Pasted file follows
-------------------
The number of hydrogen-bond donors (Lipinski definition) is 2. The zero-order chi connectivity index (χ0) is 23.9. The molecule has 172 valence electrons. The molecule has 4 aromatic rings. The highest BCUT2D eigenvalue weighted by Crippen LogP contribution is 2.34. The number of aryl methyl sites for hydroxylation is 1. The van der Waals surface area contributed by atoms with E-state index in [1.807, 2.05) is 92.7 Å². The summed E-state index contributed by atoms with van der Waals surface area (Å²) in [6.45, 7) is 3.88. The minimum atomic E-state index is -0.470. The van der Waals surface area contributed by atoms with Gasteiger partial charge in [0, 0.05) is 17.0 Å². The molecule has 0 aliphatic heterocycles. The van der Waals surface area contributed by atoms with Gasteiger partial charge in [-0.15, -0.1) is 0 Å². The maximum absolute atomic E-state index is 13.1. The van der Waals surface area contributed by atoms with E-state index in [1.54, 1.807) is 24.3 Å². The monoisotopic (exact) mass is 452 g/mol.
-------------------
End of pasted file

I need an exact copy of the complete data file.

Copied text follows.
The number of hydrogen-bond donors (Lipinski definition) is 2. The zero-order chi connectivity index (χ0) is 23.9. The molecule has 172 valence electrons. The molecule has 4 aromatic rings. The highest BCUT2D eigenvalue weighted by Crippen LogP contribution is 2.34. The number of aryl methyl sites for hydroxylation is 1. The van der Waals surface area contributed by atoms with E-state index in [1.807, 2.05) is 92.7 Å². The summed E-state index contributed by atoms with van der Waals surface area (Å²) in [6.45, 7) is 3.88. The minimum atomic E-state index is -0.470. The van der Waals surface area contributed by atoms with Gasteiger partial charge in [0, 0.05) is 17.0 Å². The molecule has 0 aliphatic heterocycles. The van der Waals surface area contributed by atoms with Gasteiger partial charge in [-0.15, -0.1) is 0 Å². The maximum absolute atomic E-state index is 13.1. The van der Waals surface area contributed by atoms with E-state index in [1.54, 1.807) is 24.3 Å². The monoisotopic (exact) mass is 452 g/mol.